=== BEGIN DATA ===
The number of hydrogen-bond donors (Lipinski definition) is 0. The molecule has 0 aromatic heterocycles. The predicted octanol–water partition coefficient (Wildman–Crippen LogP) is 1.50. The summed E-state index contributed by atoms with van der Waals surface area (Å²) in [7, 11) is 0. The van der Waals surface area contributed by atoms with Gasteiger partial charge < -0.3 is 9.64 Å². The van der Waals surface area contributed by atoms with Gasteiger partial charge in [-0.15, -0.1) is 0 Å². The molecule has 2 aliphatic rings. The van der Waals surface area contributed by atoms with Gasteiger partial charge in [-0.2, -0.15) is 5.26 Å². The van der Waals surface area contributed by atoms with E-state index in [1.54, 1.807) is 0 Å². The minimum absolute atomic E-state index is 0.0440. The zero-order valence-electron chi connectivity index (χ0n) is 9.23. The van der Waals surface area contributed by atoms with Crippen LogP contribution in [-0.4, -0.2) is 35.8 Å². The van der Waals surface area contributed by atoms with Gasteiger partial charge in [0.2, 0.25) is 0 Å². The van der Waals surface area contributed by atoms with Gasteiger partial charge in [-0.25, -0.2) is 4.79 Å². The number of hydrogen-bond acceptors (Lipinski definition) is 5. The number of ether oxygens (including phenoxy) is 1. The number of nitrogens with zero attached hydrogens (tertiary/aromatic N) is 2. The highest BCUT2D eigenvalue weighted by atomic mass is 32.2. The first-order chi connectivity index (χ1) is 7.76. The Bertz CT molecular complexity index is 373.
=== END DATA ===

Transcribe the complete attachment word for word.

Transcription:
The number of hydrogen-bond donors (Lipinski definition) is 0. The molecule has 0 aromatic heterocycles. The predicted octanol–water partition coefficient (Wildman–Crippen LogP) is 1.50. The summed E-state index contributed by atoms with van der Waals surface area (Å²) in [7, 11) is 0. The van der Waals surface area contributed by atoms with Gasteiger partial charge < -0.3 is 9.64 Å². The van der Waals surface area contributed by atoms with Gasteiger partial charge in [-0.15, -0.1) is 0 Å². The molecule has 2 aliphatic rings. The van der Waals surface area contributed by atoms with Gasteiger partial charge in [-0.2, -0.15) is 5.26 Å². The van der Waals surface area contributed by atoms with E-state index in [1.54, 1.807) is 0 Å². The minimum absolute atomic E-state index is 0.0440. The zero-order valence-electron chi connectivity index (χ0n) is 9.23. The van der Waals surface area contributed by atoms with Crippen LogP contribution in [-0.4, -0.2) is 35.8 Å². The van der Waals surface area contributed by atoms with Gasteiger partial charge in [0.2, 0.25) is 0 Å². The van der Waals surface area contributed by atoms with Gasteiger partial charge in [-0.25, -0.2) is 4.79 Å². The number of hydrogen-bond acceptors (Lipinski definition) is 5. The number of ether oxygens (including phenoxy) is 1. The number of nitrogens with zero attached hydrogens (tertiary/aromatic N) is 2. The highest BCUT2D eigenvalue weighted by atomic mass is 32.2. The first-order chi connectivity index (χ1) is 7.76. The Bertz CT molecular complexity index is 373.